While Scotland’s elite and middle classes were soon to share in the tainted wealth of the slave trade, she was not a founding or defining member 80 years before Britain existed

80 years before Britain existed

I’m a big fan of David Olusoga’s work.

In the series Britain’s Forgotten Slave Owners and, in particular, in The Establishment and the Barbados Slave Code, I was moved to deep sadness, horror and some kind of shame, as he, deeply moved himself,  introduced us to the instruments of torture used to ‘discipline’ some slaves, including children. I say shame because I know Robertson’s were part of those horrors. I know that, just as Campbells, Smiths and others do, because of the many British Afro-Caribbeans, we meet or hear of, carrying the names of their ancestral owners.

Olusoga has moved me to deep sadness several times before. Hearing him describe once his own experience as a small child, hearing racist calls for his family’s eviction and stones hurled against their home, I felt a deep and hurtful ache in my heart. I hope, even as a ‘white’ man, I can empathise with that enough to be haunted by the image, to this day and forever now.

I’ve heard him describe, clearly deeply moved, three Bristol sisters who lost all three of their husbands in the bloody mud of WWI battles. I felt a kind of shame in that too. Perhaps, too hard on myself here, I remember my discovery that the man responsible for Britain’s ‘strategy’ of beating the Germans by absorbing more death that they could and sending our working-classes over the top, to walk, to the skirl of our pipes, into the mincing machine of machine gun fire, was the work of the less well-known, Field Marshall William Robertson.

I’ve seen him standing in graveyards, saddened almost beyond words, recounting the tragic lives of children used and abused by Britain’s brutal industrial systems.

Why then do I care about the issue my headline alludes to? Maybe, I’m being a bit OCD or pedantic but Olusoga makes a mistake many ‘English’ historians make, using ‘Britain’ when it should be ‘England’. Others have done it the other way around. I think it reveals an Anglo-Saxon mindset even in those not very Anglo-Saxon.

Ten minutes in, the story takes us to Barbados in 1627, exactly 80 years before Britain existed, but we hear straightaway of ‘50 British settlers’ arriving in Barbados. The term ‘British’ is used again, five times, before a local historian links the code used to articulate the slave system, written in 1660s, and describes it as originating in England:

He goes on to say:

The English arrive in the Caribbean already with a fully formed racist and racial view about other people, especially African peoples.

Now I am not excusing, in any way, the later greedy collusion of elite and middle-class Scots but in the 1660s and for another 100 years many thousands here were to die or be exiled, in borderline genocidal actions and ethnic cleansing perpetrated by England’s elites and their armies, from Cromwellian atrocities at the same time as the Barbados experiment to the Hanoverian destruction of Highland culture and occupation of all Scotland, in 1746.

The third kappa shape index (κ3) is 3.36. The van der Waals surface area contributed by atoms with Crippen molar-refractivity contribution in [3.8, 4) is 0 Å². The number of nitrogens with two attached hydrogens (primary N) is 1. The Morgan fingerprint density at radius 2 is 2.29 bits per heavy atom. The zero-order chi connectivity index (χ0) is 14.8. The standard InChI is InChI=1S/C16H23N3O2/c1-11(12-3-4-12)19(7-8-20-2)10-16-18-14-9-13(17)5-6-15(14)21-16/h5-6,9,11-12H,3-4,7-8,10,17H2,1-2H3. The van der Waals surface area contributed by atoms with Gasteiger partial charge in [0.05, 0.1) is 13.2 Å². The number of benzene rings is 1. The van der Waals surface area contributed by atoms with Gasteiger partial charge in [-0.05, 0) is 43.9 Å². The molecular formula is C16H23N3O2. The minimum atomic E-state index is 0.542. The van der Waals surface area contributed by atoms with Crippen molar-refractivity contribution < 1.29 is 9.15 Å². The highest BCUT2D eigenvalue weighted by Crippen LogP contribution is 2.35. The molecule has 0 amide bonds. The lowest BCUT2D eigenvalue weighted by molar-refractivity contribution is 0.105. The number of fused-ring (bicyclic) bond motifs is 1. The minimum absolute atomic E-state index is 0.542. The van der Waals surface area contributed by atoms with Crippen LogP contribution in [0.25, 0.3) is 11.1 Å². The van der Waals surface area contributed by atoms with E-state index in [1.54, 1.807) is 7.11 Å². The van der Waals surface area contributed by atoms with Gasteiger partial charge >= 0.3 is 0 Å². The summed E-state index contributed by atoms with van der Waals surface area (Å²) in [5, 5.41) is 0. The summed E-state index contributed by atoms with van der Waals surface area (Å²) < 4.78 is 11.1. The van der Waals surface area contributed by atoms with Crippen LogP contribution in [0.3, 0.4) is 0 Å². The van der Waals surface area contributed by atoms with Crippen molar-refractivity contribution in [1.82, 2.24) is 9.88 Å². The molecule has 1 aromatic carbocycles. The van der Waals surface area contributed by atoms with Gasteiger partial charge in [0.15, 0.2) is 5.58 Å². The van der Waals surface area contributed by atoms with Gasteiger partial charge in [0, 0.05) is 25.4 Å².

England’s predatory actions toward Wales, Scotland and Ireland from the 13th to the early 20th Century were often justified by a racist conception of their ‘inferior’ and ‘Celtic’ neighbours and a sense of their own racial superiority.

As Scotland seeks to leave the Empire behind, clearly racist abuse directed at Scots, is becoming common in the English Parliament and in parts of the media. Social media, of course, is awash with angry insults aimed at the ‘ungrateful’ Jocks.

I hope David Olusoga, as an historian, will agree that accuracy is important.

Footnote: Were Irish people beneficiaries of slavery? I hear nothing of that.





11 thoughts on “While Scotland’s elite and middle classes were soon to share in the tainted wealth of the slave trade, she was not a founding or defining member 80 years before Britain existed

  1. Many will remember the “discovery” of a “British” connection between standing stones in Orkney and in Stohehenge by BBC TV and NO.

    These extracts are from a piece in The Island Review by Kenneth Brophy, Senior Lecturer in Archaeology at Glasgow Uni. (I think Olusoga a wonderful historian and person)

    “It goes back to the start. Stonehenge and Orkney, as Neil Oliver helpfully notes, are “500 miles” apart. However, in the show they are continually connected culturally. The conceit of the documentary is essentially that the stone circle idea and other associated cultural traits emerged in Orkney in the middle of the fourth millennium BC, at the beginning of a rather sinister sounding 1000-year-long “golden era”. These cultural traits – monuments, material culture, house layouts, maybe other things not specified in the show – were then disseminated across the rest of Britain. This resulted in the emergence of “Britain’s first common culture”, in the form of a “cult that swept Britain and culminated in Stonehenge”. This amazing revelation was all the more remarkable because Orkney is so remote and on the “edge of the world”. All of this is summed up in the nonsensical title for the show Britain’s Ancient Capital, which makes no sense in a Neolithic context, a time when there was no Britain, no Scotland, no England; the concept ‘cultural capital’ misunderstands the nature of social organisation in the fourth millennium BC, how society worked back then and how people perceived their world. Perhaps most disappointing of all in this narrative is that, not only does it simply rehash one of the more tired old clichés of British prehistory, it casts Orkney not as a spectacular place in its own right, but merely the appetiser in the run up to the emergence of the main course, the “supremacy of Stonehenge”. This should be all about Orkney – but it was not. Why?…..